Spotting during pregnancy is a very commonly encountered concern for the couple. Spotting refers to any light bleeding from the vagina that may be noted anytime during pregnancy, i.e. from the time of conception or fertilization to the end of pregnancy. It is often noticed as few spots of blood in the underwear, or while wiping with a tissue paper. In most of the cases, spotting is considered to be normal and nothing to worry about. However, it is advised to consult a gynaecologist if spotting is noted to rule out any complications. It is also important to differentiate heavy bleeding (needs a liner or a pad to prevent staining) from spotting, as heavy bleeding during pregnancy could be something alarming.
How Long Does Spotting Last During Pregnancy?
Spotting is commonly noted during the first trimester of pregnancy. About 20% of all pregnant women experience some sort of spotting during the first 12 weeks of pregnancy. These spotting episodes during pregnancy are rather random and last for one to 3 days. In some cases the spotting during pregnancy can extend for up to 7 to 10 days or even more in few women.
What Causes Spotting Last During Pregnancy?
The most common cause of bleeding during pregnancy is due to ‘Implantation Bleeding’. Implantation bleeding is noted during the first few days of pregnancy and last for a couple of days. It occurs when the fertilized egg attaches itself to the uterine wall. This light bleeding is often mistaken as period bleeding as the woman may not be aware of being pregnant. However, if the bleeding occurs after the expected date of period it may not be due to implantation bleeding.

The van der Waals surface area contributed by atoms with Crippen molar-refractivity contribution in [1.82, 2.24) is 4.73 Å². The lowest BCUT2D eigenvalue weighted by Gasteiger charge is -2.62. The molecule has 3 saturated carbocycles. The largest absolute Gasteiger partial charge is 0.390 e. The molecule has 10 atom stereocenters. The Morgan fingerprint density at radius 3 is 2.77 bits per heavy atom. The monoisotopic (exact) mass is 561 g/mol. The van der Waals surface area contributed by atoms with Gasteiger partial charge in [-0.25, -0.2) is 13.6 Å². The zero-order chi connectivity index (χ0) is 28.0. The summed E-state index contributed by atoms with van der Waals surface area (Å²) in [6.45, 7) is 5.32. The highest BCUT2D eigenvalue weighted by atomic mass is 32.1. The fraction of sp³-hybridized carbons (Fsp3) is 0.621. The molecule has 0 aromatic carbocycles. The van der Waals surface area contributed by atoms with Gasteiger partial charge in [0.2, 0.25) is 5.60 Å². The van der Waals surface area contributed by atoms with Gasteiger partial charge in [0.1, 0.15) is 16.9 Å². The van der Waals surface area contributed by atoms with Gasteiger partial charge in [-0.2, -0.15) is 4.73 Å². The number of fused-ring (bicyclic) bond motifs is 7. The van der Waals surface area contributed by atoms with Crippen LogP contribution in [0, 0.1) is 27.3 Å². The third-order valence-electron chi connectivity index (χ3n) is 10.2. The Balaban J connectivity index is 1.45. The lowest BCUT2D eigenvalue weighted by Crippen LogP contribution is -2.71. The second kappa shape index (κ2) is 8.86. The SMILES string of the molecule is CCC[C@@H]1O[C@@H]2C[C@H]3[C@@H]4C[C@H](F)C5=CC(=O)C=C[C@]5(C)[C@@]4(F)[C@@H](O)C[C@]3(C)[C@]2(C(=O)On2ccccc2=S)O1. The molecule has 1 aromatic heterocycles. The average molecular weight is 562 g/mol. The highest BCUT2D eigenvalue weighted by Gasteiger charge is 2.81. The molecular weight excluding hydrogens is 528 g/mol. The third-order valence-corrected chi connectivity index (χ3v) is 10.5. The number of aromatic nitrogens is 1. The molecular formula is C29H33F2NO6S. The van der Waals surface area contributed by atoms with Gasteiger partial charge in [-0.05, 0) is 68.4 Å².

Other causes of spotting during pregnancy includes cervical polyp; which is a small harmless growth in the cervix area. Cervical polyp along with high estrogen level can lead to occasional spotting through-out pregnancy. This spotting occurs when there is irritation in the cervix during sexual intercourse or during gynaecological examination, due to increased blood vessels in the tissues around the cervix.
Other causes of spotting during pregnancy could be due to sexual intercourse, heavy lifting, vigorous exercising, and vaginal ultrasound during pregnancy.
Management of Spotting during Pregnancy
It is advised to contact an obstetrician if any spotting is noted. Though most of the episodes of spotting in the first trimester are considered as normal, it is advised to get it checked by an experienced obstetrician. Any spotting noted in the second or third trimester may indicate complications with the mother or the baby. Abnormal bleeding during the pregnancy may also indicate possibilities of ectopic pregnancy. In majority of cases, the following is advised by the healthcare professional for continuing healthy pregnancy after an incident of spotting:
- Ample bed rest and adequate sleeps
- Plenty of fluid intake for adequate hydration
- Limiting physical activities and other strenuous activities
- More time off feet
- Advised to maintain leg elevation as much as possible
- Avoid lifting heavy items and carrying them (items more than 10 pounds).
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